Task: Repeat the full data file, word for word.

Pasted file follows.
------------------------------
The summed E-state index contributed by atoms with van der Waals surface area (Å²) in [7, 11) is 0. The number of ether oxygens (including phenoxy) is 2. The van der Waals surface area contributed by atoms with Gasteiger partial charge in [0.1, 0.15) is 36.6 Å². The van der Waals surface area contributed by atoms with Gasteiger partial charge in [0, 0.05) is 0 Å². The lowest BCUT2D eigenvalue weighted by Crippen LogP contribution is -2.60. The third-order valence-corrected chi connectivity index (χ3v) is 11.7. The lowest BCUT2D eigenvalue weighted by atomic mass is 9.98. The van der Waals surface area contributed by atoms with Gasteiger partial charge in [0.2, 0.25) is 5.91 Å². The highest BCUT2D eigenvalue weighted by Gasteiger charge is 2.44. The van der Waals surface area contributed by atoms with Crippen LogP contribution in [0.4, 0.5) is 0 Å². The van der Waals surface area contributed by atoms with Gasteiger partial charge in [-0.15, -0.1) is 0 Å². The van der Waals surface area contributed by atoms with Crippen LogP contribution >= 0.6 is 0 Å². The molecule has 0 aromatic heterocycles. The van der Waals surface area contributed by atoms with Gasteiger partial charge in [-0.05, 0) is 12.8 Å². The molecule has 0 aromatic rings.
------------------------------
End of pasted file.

The summed E-state index contributed by atoms with van der Waals surface area (Å²) in [7, 11) is 0. The number of ether oxygens (including phenoxy) is 2. The van der Waals surface area contributed by atoms with Gasteiger partial charge in [0.1, 0.15) is 36.6 Å². The van der Waals surface area contributed by atoms with Gasteiger partial charge in [0, 0.05) is 0 Å². The lowest BCUT2D eigenvalue weighted by Crippen LogP contribution is -2.60. The third-order valence-corrected chi connectivity index (χ3v) is 11.7. The lowest BCUT2D eigenvalue weighted by atomic mass is 9.98. The van der Waals surface area contributed by atoms with Gasteiger partial charge in [0.2, 0.25) is 5.91 Å². The highest BCUT2D eigenvalue weighted by Gasteiger charge is 2.44. The van der Waals surface area contributed by atoms with Crippen LogP contribution in [0.4, 0.5) is 0 Å². The van der Waals surface area contributed by atoms with Gasteiger partial charge in [-0.15, -0.1) is 0 Å². The van der Waals surface area contributed by atoms with Crippen LogP contribution >= 0.6 is 0 Å². The molecule has 0 aromatic heterocycles. The van der Waals surface area contributed by atoms with Gasteiger partial charge in [-0.05, 0) is 12.8 Å². The molecule has 0 aromatic rings.